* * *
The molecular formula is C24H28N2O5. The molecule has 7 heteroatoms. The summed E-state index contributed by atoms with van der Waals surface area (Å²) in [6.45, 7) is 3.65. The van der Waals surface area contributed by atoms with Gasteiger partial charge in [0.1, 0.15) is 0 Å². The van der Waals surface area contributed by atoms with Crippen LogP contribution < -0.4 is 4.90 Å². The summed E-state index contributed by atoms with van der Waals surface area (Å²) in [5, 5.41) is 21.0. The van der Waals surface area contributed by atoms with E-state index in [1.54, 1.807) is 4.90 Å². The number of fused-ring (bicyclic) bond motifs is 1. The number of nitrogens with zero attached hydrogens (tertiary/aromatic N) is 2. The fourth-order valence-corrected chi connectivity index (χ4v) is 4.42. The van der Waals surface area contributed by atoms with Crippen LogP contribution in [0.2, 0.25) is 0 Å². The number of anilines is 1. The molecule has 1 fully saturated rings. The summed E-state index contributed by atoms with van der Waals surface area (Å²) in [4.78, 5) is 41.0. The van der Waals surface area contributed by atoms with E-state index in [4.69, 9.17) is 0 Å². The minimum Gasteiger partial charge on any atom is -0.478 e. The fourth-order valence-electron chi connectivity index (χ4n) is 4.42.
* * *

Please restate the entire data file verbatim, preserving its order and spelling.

The molecular formula is C24H28N2O5. The molecule has 7 heteroatoms. The summed E-state index contributed by atoms with van der Waals surface area (Å²) in [6.45, 7) is 3.65. The van der Waals surface area contributed by atoms with Gasteiger partial charge in [0.1, 0.15) is 0 Å². The van der Waals surface area contributed by atoms with Crippen LogP contribution < -0.4 is 4.90 Å². The summed E-state index contributed by atoms with van der Waals surface area (Å²) in [5, 5.41) is 21.0. The van der Waals surface area contributed by atoms with E-state index in [1.54, 1.807) is 4.90 Å². The number of fused-ring (bicyclic) bond motifs is 1. The number of nitrogens with zero attached hydrogens (tertiary/aromatic N) is 2. The fourth-order valence-corrected chi connectivity index (χ4v) is 4.42. The van der Waals surface area contributed by atoms with Crippen LogP contribution in [0.2, 0.25) is 0 Å². The number of anilines is 1. The molecule has 1 fully saturated rings. The summed E-state index contributed by atoms with van der Waals surface area (Å²) in [4.78, 5) is 41.0. The van der Waals surface area contributed by atoms with E-state index in [4.69, 9.17) is 0 Å². The minimum Gasteiger partial charge on any atom is -0.478 e. The fourth-order valence-electron chi connectivity index (χ4n) is 4.42.